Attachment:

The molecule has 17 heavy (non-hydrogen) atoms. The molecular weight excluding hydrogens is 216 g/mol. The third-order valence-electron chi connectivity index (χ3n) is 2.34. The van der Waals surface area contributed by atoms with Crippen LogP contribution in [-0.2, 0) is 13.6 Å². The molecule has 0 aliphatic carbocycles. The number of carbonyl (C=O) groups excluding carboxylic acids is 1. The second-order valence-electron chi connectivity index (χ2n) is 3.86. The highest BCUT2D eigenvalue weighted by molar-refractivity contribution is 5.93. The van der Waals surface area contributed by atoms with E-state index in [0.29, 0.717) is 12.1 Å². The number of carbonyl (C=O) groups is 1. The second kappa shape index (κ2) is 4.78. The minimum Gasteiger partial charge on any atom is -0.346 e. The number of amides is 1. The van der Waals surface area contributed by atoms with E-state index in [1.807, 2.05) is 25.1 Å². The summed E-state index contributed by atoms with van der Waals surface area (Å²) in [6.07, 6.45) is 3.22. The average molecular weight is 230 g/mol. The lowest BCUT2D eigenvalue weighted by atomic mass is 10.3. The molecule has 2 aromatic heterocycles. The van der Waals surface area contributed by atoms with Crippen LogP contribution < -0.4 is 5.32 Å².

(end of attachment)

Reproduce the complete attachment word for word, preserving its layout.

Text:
The molecule has 17 heavy (non-hydrogen) atoms. The molecular weight excluding hydrogens is 216 g/mol. The third-order valence-electron chi connectivity index (χ3n) is 2.34. The van der Waals surface area contributed by atoms with Crippen LogP contribution in [-0.2, 0) is 13.6 Å². The molecule has 0 aliphatic carbocycles. The number of carbonyl (C=O) groups excluding carboxylic acids is 1. The second-order valence-electron chi connectivity index (χ2n) is 3.86. The highest BCUT2D eigenvalue weighted by molar-refractivity contribution is 5.93. The van der Waals surface area contributed by atoms with E-state index in [0.29, 0.717) is 12.1 Å². The number of carbonyl (C=O) groups is 1. The second kappa shape index (κ2) is 4.78. The minimum Gasteiger partial charge on any atom is -0.346 e. The number of amides is 1. The van der Waals surface area contributed by atoms with E-state index in [1.807, 2.05) is 25.1 Å². The summed E-state index contributed by atoms with van der Waals surface area (Å²) in [6.07, 6.45) is 3.22. The average molecular weight is 230 g/mol. The lowest BCUT2D eigenvalue weighted by atomic mass is 10.3. The molecule has 2 aromatic heterocycles. The van der Waals surface area contributed by atoms with Crippen LogP contribution < -0.4 is 5.32 Å².